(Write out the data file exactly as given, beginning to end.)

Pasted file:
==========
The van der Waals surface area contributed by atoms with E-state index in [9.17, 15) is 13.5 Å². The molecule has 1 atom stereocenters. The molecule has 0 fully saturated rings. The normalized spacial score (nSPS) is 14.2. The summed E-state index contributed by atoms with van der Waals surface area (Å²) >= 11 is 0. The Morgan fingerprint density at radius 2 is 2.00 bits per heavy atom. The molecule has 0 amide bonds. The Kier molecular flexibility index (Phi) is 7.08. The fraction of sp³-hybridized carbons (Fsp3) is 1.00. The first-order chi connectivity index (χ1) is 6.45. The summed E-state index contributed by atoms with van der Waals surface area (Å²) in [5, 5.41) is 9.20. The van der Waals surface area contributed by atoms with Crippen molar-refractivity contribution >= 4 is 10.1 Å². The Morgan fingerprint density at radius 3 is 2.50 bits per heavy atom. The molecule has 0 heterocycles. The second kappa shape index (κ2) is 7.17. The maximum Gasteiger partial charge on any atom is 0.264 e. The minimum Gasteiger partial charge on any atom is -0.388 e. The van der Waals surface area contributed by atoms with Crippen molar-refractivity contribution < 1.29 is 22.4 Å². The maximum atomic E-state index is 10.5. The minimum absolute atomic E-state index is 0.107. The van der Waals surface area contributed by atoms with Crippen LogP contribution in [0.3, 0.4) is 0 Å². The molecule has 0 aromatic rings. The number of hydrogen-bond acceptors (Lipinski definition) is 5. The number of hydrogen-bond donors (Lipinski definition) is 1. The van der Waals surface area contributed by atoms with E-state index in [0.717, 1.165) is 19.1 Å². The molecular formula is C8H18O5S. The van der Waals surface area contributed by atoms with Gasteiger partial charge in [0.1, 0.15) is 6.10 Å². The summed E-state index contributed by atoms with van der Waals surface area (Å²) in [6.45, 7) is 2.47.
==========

The van der Waals surface area contributed by atoms with E-state index in [9.17, 15) is 13.5 Å². The molecule has 1 atom stereocenters. The molecule has 0 fully saturated rings. The normalized spacial score (nSPS) is 14.2. The summed E-state index contributed by atoms with van der Waals surface area (Å²) >= 11 is 0. The Morgan fingerprint density at radius 2 is 2.00 bits per heavy atom. The molecule has 0 amide bonds. The Kier molecular flexibility index (Phi) is 7.08. The fraction of sp³-hybridized carbons (Fsp3) is 1.00. The first-order chi connectivity index (χ1) is 6.45. The summed E-state index contributed by atoms with van der Waals surface area (Å²) in [5, 5.41) is 9.20. The van der Waals surface area contributed by atoms with Crippen molar-refractivity contribution >= 4 is 10.1 Å². The Morgan fingerprint density at radius 3 is 2.50 bits per heavy atom. The molecule has 0 heterocycles. The second kappa shape index (κ2) is 7.17. The maximum Gasteiger partial charge on any atom is 0.264 e. The minimum Gasteiger partial charge on any atom is -0.388 e. The van der Waals surface area contributed by atoms with Crippen molar-refractivity contribution < 1.29 is 22.4 Å². The maximum atomic E-state index is 10.5. The minimum absolute atomic E-state index is 0.107. The van der Waals surface area contributed by atoms with Crippen LogP contribution in [0.3, 0.4) is 0 Å². The molecule has 0 aromatic rings. The number of hydrogen-bond acceptors (Lipinski definition) is 5. The number of hydrogen-bond donors (Lipinski definition) is 1. The van der Waals surface area contributed by atoms with E-state index in [0.717, 1.165) is 19.1 Å². The molecular formula is C8H18O5S. The van der Waals surface area contributed by atoms with Gasteiger partial charge in [0.1, 0.15) is 6.10 Å². The summed E-state index contributed by atoms with van der Waals surface area (Å²) in [6.45, 7) is 2.47.